Maduro celebrates illusory economic growth as annual inflation hovers at around 2,000 percent
While the Central Bank of Venezuela reported November’s inflation rate at 8.4 percent, that translates into a nearly 2,000 percent annual inflation rate
December 27, 2021 12:57pm
Updated: December 27, 2021 3:08pm
Venezuelan dictator Nicolas Maduro claims that the impoverished South American nation is experiencing economic growth for the first time since the United States began waging an “economic war” on Caracas.
"2021 has been the year of economic recovery since the economic war began... Despite the U.S. criminal sanctions, the production of food, goods, and services grows. Domestic industries and trade also increase, which has a great impact on the People," Maduro told Lebanese news outlet Al Mayadeen on Sunday.
Although Maduro did not offer any data to back his claim, he insisted that the Venezuelan economy has undergone a process of “sustainable recovery, based on work, based on the recovery of the real economy and based on the collective effort of the entire country.”
"The economy is growing: an economy that produces food; an economy that produces goods; an economy that produces services,” he added.
Maduro went on to assure reporters that the economic growth was especially felt by everyday Venezuelans on the ground – the majority of whom have suffered from food shortages and rampant inflation since the former bus driver, who later rose to Minister of Foreign Affairs and vice president under former dictator Hugo Chavez, took power in 2013.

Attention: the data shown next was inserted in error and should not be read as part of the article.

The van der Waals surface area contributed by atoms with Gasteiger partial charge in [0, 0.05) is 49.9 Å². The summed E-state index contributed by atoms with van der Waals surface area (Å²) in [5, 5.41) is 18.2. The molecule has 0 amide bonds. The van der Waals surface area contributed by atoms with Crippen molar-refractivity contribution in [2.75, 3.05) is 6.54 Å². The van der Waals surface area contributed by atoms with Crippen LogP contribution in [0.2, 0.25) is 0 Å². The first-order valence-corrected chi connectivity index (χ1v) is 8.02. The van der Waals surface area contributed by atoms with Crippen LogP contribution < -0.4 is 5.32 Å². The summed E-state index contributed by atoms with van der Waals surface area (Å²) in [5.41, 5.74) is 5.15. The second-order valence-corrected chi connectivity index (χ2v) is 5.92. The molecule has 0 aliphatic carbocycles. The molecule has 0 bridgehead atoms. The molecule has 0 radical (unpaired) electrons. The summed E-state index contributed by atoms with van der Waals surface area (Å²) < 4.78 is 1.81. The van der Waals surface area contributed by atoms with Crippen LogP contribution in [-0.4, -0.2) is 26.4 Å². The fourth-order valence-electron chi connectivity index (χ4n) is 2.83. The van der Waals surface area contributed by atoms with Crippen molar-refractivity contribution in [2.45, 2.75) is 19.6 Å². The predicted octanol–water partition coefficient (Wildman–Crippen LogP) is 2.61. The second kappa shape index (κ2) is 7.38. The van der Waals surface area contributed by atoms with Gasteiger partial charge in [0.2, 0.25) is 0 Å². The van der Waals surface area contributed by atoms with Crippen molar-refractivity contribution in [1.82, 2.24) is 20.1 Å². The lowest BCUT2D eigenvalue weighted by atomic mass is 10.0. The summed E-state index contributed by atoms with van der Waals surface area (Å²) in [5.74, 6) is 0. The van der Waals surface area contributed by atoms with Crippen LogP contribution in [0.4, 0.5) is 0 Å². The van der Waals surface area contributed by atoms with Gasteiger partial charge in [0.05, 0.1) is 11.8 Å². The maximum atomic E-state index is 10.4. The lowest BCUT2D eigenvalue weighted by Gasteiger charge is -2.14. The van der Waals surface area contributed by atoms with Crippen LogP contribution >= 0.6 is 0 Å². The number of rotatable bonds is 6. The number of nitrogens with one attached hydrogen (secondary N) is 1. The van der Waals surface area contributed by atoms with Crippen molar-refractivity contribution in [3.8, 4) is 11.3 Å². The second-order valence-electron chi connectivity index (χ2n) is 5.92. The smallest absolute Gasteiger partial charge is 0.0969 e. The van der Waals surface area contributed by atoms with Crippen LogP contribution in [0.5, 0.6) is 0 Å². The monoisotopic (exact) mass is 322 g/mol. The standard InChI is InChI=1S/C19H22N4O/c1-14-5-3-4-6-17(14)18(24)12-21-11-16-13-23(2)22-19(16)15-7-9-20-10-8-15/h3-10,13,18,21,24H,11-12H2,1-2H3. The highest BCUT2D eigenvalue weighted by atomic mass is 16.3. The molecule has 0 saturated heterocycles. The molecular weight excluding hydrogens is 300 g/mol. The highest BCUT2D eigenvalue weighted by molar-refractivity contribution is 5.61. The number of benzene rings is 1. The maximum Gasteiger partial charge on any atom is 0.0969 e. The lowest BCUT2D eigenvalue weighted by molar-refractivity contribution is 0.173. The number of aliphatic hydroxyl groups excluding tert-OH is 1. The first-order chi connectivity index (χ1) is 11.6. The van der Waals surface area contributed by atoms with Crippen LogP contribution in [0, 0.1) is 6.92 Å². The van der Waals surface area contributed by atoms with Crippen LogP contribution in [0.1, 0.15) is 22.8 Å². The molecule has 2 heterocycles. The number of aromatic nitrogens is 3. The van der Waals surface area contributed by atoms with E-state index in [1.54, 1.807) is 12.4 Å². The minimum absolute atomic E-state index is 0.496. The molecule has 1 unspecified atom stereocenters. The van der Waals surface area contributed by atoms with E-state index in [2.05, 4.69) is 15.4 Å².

Yet it’s hard to be optimistic about these illusory, unpublished figures when various international reports have concluded that the Venezuelan economy has decreased by four-fifths since 2014.
Hyperinflation is also rampant across the country and consumers find it increasingly difficult to keep up with the rising costs of goods.
Earlier this month, the Central Bank of Venezuela reported that November’s inflation was 8.4 percent – representative of a third consecutive month with a single-digit figure.
However, those single-digit monthly inflation figures still translate into a nearly 2,000 percent annual inflation rate, according to Reuters.
These precarious economic conditions perhaps can explain why more than six million Venezuelans have left their homes for countries such as Colombia, Ecuador, Peru and Chile as of Dec. 2021.
Maduro made sure to blame Venezuela’s economic woes on the many sanctions imposed on his regime by the Biden administration and past governments, assuring reporters that Venezuela has “resisted brutal onslaughts” from the United States, including an unprecedented “financial, monetary and commercial persecution.”
But interim President Juan Guaidó warned that the regime is trying to “sell the misleading idea that things are fine” even when “Venezuelan families know what is happening.”
"There are more than six million Venezuelans who no longer reside in Venezuela," the opposition leader lamented. "These families had to spend the holidays far away from their loved ones."